Letters to a Young Poet – Rainer Maria Rilke

This is the best work I’ve read after Virginia Woolf’s A Room of One’s Own, which I found profoundly informative to amateur writers like me. The book, though short, moved me in ways unimagined. I was awestruck when Rilke said that “Art too is only a way of living”; I’ve never thought about art from that perspective. But when I analyzed the meaning of his words, I was overwhelmed by their truth. It is true how much art is connected with our lives without us realizing it, and artistic works are by-products of artists’ own life experiences. So yes, art is a way of living.

The ten letters here contain what Rainer Maria Rilke has written to a young military student, Franz Kappus, who later became a poet himself. In the early stages of his writing, Kappus was plagued by doubt about the quality of his verses, which led him to correspond with the great poet, Rilke for advice. And the advice Rilke so generously give is valuable for any budding writer.

In his letter, Rilke addresses art, life, and its interconnection. First, he tells the young poet that when writing, the question he should ask him is “must I write?” If, and if only the answer to the question is yes that he should proceed to write. No one can advise a writer; that is Rilke’s opinion. So then, where should the young, budding artists look at? To whom to look up? And Rilke tells to “Go inside yourself. And if from this turning inwards, from this sinking into your private world, there come verses, you will not think to ask anyone whether they are good verses.”. His words are a confirmation that artists are born and not created. “Let your judgments have their own quiet, undisturbed development, which must, like all progress, come from deep within, and cannot in any way be pressed or hurried. To be an artist means: not to reckon and count; to ripen like the tree which does not force its sap and stands confident in the storms of Spring without fear lest no Summer might come after.” These words are the best that an amateur can hear, and this amateur grasped them with pleasure.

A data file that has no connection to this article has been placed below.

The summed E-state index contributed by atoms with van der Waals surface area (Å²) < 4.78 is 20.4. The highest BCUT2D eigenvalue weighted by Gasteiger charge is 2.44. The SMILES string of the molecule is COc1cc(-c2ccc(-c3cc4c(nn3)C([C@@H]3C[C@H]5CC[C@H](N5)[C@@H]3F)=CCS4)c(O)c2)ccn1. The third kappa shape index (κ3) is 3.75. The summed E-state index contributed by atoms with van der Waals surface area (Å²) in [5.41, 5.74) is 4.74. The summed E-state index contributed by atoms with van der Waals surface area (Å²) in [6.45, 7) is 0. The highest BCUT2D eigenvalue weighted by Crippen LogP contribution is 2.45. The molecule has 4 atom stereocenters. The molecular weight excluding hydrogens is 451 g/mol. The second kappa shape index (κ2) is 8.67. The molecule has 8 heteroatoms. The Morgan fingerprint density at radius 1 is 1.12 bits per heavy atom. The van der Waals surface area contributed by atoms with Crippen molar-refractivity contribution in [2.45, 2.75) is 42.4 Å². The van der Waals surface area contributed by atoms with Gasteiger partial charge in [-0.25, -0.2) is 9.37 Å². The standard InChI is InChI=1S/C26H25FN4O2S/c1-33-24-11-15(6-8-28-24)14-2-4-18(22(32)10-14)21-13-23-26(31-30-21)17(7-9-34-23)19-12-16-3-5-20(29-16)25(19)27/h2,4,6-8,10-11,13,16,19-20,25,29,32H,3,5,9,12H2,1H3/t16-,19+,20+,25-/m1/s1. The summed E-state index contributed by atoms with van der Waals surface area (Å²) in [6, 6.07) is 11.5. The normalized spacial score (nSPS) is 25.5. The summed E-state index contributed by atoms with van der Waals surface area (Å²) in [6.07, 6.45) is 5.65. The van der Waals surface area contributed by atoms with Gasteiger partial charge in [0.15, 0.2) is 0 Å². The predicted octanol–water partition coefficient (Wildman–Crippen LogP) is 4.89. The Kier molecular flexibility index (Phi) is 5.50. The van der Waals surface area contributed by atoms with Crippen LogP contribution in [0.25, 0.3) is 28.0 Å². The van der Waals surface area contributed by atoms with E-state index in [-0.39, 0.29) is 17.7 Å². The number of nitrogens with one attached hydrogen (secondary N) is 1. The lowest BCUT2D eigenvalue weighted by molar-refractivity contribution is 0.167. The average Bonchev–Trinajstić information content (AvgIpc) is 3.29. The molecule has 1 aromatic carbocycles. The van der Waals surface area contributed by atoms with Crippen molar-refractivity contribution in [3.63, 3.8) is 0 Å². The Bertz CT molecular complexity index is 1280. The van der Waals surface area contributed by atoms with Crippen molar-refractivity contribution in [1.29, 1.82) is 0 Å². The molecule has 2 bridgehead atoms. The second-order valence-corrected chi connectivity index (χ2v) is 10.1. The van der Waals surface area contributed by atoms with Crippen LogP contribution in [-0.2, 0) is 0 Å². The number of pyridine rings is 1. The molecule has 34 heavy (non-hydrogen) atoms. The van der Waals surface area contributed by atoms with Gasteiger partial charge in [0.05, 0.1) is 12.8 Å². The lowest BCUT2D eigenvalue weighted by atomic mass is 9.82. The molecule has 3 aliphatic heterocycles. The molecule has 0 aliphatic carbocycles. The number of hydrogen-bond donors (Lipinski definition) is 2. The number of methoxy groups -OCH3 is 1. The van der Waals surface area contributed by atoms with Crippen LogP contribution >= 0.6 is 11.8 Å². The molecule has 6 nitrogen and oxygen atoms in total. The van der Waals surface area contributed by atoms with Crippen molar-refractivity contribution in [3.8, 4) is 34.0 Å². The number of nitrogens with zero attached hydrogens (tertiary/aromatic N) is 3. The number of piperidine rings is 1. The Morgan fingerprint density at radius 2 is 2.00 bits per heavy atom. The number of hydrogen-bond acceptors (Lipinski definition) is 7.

The key factor for a writer is being solitary. Rilke stresses its importance in so many words. He advises the young Kappus to find material for his work from the wealth of his childhood. That is where the true riches are which marks a lifetime of success. He also emphasizes the influence nature can have on shaping one’s artistic creations. Further, Rilke talks about the influence love, women, and sexuality can have on young Kappus as he grows mature and how they could contribute to the formation and shaping of him as an artist. In expressing his opinion, Rilke is both bold and generous, and the letters, if they can confirm, show a great open mind.

The letters, though written to a budding poet, are an appropriate read to all types of readers, for while giving advice to the young man, Rilke’s own musings occupy them. The mind of a genius thus exposed is quite interesting to read. Rilke’s vision of life and positivity is marvelous. When he said “when a sorrow rises up before you, greater than you have ever seen before; when a restlessness like light and cloud shadows passes over your hands and over all your doing. You must think that something is happening upon you, that life has not forgotten you, that it holds you in its hand; it will not let you fall”, so touching they were that I was moved to tears. There is nothing more to say except that I would heartily recommend this little compilation to all readers, and that I sincerely hope that they will profit from his wisdom.

Rating: 4/5

About the author

Piyangie Jay Ediriwickrema is an Attorney-at-Law by profession. Her devotion to literature has taken shape in reading and reviewing books of various genres set in different periods of time. She dabs at a little poetry and fiction of her own and hopes to share her work with the readers in the future.